WoW Woman in Wearable Tech | Meg Grant, Creative Technologist at Superflex

By Michelle Hua @MadeWithGlove

IMG_7802 (1).jpg

Trained in Fashion Design and working as a Creative Technologist, Meg specializes in the integration of electronics and textiles.  She taught Smart Textiles and Fashion Technology at Willem de Kooning Academy in the Netherlands and is part of the e-textiles open source community.  Since moving to the San Francisco Bay Area in 2013 she has worked with engineers at TE Connectivity on Google's Project Jacquard and is currently Principal Creative Technologist at Superflex, a recent spin-out of SRI International's robotics program developing powered clothing.

Completing a degree in fashion design in 1995, how did you end up working in the smart textiles industry?

I took the long road, but I'm not sure I would have arrived at the same point otherwise. After working for a few years in the fashion industry and traveling, I decided to join the digital revolution and become a coder. Working as an interface developer, I became frustrated at the lack of tangibility in screen interaction and started looking for ways to combine fashion and textile with the digital experience, which of course led me to smart textiles.

You’ve worked on a lot of projects over your career as noted on your website, which has been your most challenging and why?

Much of my earlier work was quite experimental and more research focused. The more recent commercial projects I've worked on (Google's Project Jacquard, Superflex Powered Clothing) have really interesting challenges around durability and manufacturing. When you're designing something that will be mass-produced and thrown in the washing machine, the stakes are much higher.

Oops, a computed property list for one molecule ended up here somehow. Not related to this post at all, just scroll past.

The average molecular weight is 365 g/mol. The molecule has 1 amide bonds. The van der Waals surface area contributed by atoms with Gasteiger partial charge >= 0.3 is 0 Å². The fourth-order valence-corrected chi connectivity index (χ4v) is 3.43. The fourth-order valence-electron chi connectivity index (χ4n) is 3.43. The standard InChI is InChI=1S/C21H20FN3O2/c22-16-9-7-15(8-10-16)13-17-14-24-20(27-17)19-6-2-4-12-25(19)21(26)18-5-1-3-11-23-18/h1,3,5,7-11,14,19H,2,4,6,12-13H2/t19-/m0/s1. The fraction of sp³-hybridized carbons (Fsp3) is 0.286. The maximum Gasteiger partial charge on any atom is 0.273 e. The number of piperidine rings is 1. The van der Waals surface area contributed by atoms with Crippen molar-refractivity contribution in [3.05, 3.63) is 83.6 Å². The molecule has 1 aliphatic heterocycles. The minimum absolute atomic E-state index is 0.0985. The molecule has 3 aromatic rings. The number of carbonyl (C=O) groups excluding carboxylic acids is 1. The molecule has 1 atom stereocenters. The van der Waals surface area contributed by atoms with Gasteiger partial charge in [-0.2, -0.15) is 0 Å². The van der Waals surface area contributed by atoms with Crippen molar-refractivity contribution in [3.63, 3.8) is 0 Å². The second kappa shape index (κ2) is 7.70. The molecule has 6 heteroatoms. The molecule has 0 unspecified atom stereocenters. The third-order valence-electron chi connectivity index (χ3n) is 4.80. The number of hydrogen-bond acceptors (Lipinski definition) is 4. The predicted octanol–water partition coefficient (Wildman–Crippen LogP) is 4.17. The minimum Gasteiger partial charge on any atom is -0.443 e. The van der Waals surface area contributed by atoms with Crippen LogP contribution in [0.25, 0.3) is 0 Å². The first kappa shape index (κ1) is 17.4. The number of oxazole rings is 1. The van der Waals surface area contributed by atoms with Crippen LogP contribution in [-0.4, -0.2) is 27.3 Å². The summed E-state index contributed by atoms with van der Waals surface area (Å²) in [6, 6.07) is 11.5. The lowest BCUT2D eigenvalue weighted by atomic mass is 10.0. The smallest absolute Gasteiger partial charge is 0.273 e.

And most rewarding and why?

The same challenges of durability and manufacturing are quite often also the most rewarding! Getting to collaborate with engineers and designers who are experts in their fields is also extremely gratifying, especially when we get a good problem to chew on together.

Having worked all over Europe and now based in San Francisco is there a difference in working in these 2 continents?

For me, the difference has been my involvement in art and design led research in Europe, where the focus was much more academic and experimental and the more product-focused commercial projects I've worked on in California. But I would hesitate to categorize the two regions like that, as there is a lot of cool work going on in both places, both commercial and academic.


How are smart textiles related to wearable technology?  Is there a difference?

Smart textiles and wearable tech are overlapping fields. Smart textiles can be worn on and in the body but can also be used in architecture, furnishings, automobile and industrial applications, to name a few. That's part of what I like about this field, there is a lot of opportunity for cross-pollination of ideas and materials.

How do you keep learning about smart textiles because it is constantly changing with new technologies?